Analysis: Post-budget blues – explaining the “omnishambles”
What effect is the omni-shambles having on the coalitions poll ratings?
By Gideon Skinner
As David Cameron said this week on the Today programme, it's time for the government to "raise their game". By quite how much is made clear by Ipsos MORI's latest political monitor for the Evening Standard. Approval ratings for David Cameron and the government fell to their lowest point, after weeks of negative reaction to the Budget, the handling of Abu Qatada's deportation, and internal divisions over what the coalition parties stand for.
If we look underneath the topline figures, we find some interesting stories about what might be driving these changes. After a long time in which Ed Miliband has been criticised for his lukewarm ratings amongst Labour voters, there are now some signs that it's the Conservatives who are feeling some chill winds from their own base.
Just before the Budget, two-thirds of Conservative supporters were happy with the way the government was running the country, and an impressive 81% were satisfied with David Cameron, much better than Ed Miliband or Nick Clegg were doing among their own supporters. But one month on, while Labour and Lib Dem voters have barely changed in their assessment of the government's performance, satisfaction among Conservatives has fallen sixteen points to 50%. This is only just higher than the 43% who are dissatisfied.
At the same time, satisfaction with David Cameron has fallen from 81% to 68% among Conservatives, while dissatisfaction has doubled (although, to be fair, this is still higher than Miliband and Clegg get from their voters, which perhaps highlights for them that they still have more to do).
A lot of the government's troubles this month have been laid at the feet of the Budget, and while Conservative supporters are more positive about it than other voters – as we would expect – there are signs that the government's reputation for economic credibility has taken a hit. In particular, George Osborne's ratings as Chancellor have fallen from his honeymoon period to the worst Ipsos MORI has seen for over twenty years, and much of this has been among his own supporters. Back in December, fully three-quarters of Conservative voters were satisfied with his performance. One month on from the Budget, this has fallen to just half, while the proportion of Conservatives unhappy with him has doubled to 41%.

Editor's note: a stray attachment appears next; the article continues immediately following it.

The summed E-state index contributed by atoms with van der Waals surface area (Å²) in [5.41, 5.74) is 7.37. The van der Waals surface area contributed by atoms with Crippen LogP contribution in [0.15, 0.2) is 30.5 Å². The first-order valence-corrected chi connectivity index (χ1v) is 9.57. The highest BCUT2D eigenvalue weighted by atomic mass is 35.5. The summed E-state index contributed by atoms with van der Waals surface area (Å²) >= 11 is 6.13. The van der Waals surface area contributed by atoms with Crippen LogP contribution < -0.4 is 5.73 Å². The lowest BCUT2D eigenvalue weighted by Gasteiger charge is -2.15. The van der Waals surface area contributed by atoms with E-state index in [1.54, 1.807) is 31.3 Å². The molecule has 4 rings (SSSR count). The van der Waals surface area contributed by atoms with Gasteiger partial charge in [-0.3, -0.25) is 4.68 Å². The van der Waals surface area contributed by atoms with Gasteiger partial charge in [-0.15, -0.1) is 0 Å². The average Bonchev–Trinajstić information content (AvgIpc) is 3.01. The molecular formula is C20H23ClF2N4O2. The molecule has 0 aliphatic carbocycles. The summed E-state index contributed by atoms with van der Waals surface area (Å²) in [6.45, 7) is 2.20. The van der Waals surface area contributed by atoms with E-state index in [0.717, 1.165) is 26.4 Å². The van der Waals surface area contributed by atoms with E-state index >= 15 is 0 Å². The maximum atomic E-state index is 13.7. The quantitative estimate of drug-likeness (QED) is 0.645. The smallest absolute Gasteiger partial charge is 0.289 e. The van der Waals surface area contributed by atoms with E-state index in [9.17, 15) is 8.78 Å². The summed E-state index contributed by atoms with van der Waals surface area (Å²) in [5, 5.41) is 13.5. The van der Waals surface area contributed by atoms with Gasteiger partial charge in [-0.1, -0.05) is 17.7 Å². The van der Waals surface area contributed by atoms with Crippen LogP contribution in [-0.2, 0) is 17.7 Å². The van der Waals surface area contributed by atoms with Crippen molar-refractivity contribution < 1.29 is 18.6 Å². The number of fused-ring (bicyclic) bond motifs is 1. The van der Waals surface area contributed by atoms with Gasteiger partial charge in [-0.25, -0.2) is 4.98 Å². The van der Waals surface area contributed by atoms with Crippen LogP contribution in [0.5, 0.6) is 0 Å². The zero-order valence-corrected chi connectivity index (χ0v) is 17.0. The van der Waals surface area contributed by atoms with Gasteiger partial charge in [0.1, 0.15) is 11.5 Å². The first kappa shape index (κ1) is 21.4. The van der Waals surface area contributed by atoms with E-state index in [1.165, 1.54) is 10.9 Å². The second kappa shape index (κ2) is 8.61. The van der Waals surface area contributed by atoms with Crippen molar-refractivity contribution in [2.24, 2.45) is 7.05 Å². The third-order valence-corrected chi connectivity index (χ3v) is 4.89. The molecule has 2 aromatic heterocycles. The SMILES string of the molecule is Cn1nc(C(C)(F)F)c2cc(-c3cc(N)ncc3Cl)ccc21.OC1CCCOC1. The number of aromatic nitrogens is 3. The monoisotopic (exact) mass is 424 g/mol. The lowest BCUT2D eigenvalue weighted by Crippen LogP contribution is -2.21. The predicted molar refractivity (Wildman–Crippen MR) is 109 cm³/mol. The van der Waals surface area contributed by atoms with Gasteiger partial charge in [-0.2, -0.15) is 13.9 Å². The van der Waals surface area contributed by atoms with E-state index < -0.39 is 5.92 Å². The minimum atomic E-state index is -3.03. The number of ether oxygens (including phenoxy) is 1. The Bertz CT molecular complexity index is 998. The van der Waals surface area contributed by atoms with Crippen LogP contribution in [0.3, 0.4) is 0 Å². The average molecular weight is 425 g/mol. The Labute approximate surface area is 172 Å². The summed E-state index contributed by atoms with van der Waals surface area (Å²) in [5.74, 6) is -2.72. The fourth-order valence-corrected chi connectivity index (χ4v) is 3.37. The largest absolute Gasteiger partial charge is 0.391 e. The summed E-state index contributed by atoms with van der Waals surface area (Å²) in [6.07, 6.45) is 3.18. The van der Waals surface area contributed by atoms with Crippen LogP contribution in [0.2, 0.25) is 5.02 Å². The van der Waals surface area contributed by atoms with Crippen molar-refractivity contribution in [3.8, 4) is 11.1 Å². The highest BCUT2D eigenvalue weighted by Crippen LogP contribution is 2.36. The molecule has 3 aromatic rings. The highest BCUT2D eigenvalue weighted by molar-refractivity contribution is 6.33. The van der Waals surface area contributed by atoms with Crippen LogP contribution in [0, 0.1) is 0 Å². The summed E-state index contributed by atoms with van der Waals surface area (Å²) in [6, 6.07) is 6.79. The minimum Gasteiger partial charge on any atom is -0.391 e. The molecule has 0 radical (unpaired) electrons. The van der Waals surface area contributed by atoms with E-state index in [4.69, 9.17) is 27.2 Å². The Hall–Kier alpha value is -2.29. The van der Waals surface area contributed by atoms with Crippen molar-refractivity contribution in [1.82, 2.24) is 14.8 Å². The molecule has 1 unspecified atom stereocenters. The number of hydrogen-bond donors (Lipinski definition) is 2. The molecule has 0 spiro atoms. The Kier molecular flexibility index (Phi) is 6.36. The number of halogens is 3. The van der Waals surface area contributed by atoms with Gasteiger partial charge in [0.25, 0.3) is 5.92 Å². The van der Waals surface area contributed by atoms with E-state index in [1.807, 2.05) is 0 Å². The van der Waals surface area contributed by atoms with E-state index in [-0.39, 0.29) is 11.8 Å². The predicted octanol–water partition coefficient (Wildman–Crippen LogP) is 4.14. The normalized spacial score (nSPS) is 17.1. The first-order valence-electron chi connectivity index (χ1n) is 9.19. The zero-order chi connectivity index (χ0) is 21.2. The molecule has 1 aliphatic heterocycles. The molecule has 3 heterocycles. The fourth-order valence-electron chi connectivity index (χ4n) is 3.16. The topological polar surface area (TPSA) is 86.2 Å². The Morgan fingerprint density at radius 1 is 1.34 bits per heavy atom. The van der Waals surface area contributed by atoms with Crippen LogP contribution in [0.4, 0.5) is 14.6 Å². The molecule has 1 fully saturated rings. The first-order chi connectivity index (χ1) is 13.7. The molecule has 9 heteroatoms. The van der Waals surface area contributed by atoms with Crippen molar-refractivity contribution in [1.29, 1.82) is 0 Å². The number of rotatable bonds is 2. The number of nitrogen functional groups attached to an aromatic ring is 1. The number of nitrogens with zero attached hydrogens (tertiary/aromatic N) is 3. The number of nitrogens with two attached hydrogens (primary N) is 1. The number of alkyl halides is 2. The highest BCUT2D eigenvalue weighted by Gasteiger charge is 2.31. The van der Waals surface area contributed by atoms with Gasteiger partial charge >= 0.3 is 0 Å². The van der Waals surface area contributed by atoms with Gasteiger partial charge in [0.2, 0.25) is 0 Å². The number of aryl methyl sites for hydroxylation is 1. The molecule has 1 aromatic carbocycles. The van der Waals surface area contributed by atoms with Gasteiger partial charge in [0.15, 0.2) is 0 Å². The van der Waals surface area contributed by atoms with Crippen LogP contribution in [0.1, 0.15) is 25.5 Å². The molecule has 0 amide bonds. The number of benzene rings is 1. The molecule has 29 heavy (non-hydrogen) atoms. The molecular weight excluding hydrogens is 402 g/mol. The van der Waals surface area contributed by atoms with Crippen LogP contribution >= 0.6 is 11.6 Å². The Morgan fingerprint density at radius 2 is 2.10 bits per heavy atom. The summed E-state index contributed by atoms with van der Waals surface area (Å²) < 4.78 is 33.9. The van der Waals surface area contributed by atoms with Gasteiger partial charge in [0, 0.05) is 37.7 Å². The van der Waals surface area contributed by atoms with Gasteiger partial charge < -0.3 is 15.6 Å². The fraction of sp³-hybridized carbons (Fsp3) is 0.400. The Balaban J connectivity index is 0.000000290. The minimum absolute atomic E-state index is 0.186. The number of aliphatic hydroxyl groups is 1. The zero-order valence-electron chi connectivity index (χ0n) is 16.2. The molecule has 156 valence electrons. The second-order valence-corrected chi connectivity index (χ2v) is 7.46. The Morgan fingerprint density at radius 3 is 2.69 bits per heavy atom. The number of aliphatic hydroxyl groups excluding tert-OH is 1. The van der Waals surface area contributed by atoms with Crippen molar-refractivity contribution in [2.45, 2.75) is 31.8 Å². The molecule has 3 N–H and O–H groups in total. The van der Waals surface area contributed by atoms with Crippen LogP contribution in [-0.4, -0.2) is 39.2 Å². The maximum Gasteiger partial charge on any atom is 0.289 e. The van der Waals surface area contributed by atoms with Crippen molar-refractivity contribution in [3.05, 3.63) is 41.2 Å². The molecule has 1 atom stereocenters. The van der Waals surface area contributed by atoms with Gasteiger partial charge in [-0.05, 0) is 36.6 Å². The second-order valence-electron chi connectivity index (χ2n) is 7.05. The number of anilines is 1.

Now these are just changes from one poll, and we shouldn't claim too much until we've seen whether these are the start of a new trend or just the response to a bad month. And it's true that the change in voting intentions has been less dramatic – but nonetheless, as my colleague Roger Mortimore has pointed out, at this stage of a parliament it can be just as useful to look at approval ratings as voting intention. Votes that will count, though, will be the results of the May local elections, and especially for the London mayor. These could have a big impact on party morale, and play an important role in determining whether the narrative of Conservative difficulties continues or is seen as a blip. With that in mind, this cooling off among the Conservative's own supporters seems particularly badly timed.
The big story since the election has been the holding up of the Conservative vote, while Labour has benefited at the expense of the Liberal Democrats. But if the Conservatives continue to be hit where it hurts – in David Cameron's prime ministerial qualities, and in their reputation for competence and credibility – this story could change.
Gideon Skinner is head of politics at Ipsos MORI
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